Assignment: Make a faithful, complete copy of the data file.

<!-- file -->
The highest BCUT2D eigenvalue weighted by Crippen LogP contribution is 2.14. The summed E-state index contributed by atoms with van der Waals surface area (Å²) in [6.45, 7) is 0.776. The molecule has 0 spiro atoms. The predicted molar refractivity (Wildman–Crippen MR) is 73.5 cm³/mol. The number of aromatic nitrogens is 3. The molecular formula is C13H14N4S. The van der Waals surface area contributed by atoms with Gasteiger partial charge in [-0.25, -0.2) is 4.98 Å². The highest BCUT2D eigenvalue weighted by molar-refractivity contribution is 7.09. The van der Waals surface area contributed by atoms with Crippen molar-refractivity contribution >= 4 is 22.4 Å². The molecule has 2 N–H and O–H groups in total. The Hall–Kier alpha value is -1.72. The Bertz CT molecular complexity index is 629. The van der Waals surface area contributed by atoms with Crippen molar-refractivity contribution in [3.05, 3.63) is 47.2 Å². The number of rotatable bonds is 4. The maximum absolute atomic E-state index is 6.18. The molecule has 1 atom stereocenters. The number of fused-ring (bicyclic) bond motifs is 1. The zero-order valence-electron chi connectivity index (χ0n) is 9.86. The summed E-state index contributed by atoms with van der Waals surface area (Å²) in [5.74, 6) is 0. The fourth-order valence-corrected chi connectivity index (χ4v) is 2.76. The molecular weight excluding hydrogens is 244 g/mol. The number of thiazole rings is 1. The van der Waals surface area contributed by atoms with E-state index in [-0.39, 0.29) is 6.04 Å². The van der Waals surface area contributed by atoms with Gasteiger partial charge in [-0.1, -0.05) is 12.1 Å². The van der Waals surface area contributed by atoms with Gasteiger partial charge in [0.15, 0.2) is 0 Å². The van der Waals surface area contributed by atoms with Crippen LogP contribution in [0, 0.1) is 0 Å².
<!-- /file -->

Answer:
The highest BCUT2D eigenvalue weighted by Crippen LogP contribution is 2.14. The summed E-state index contributed by atoms with van der Waals surface area (Å²) in [6.45, 7) is 0.776. The molecule has 0 spiro atoms. The predicted molar refractivity (Wildman–Crippen MR) is 73.5 cm³/mol. The number of aromatic nitrogens is 3. The molecular formula is C13H14N4S. The van der Waals surface area contributed by atoms with Gasteiger partial charge in [-0.25, -0.2) is 4.98 Å². The highest BCUT2D eigenvalue weighted by molar-refractivity contribution is 7.09. The van der Waals surface area contributed by atoms with Crippen molar-refractivity contribution >= 4 is 22.4 Å². The molecule has 2 N–H and O–H groups in total. The Hall–Kier alpha value is -1.72. The Bertz CT molecular complexity index is 629. The van der Waals surface area contributed by atoms with Crippen molar-refractivity contribution in [3.05, 3.63) is 47.2 Å². The number of rotatable bonds is 4. The maximum absolute atomic E-state index is 6.18. The molecule has 1 atom stereocenters. The number of fused-ring (bicyclic) bond motifs is 1. The zero-order valence-electron chi connectivity index (χ0n) is 9.86. The summed E-state index contributed by atoms with van der Waals surface area (Å²) in [5.74, 6) is 0. The fourth-order valence-corrected chi connectivity index (χ4v) is 2.76. The molecular weight excluding hydrogens is 244 g/mol. The number of thiazole rings is 1. The van der Waals surface area contributed by atoms with E-state index in [-0.39, 0.29) is 6.04 Å². The van der Waals surface area contributed by atoms with Gasteiger partial charge in [-0.1, -0.05) is 12.1 Å². The van der Waals surface area contributed by atoms with Gasteiger partial charge in [0.15, 0.2) is 0 Å². The van der Waals surface area contributed by atoms with Crippen LogP contribution in [0, 0.1) is 0 Å².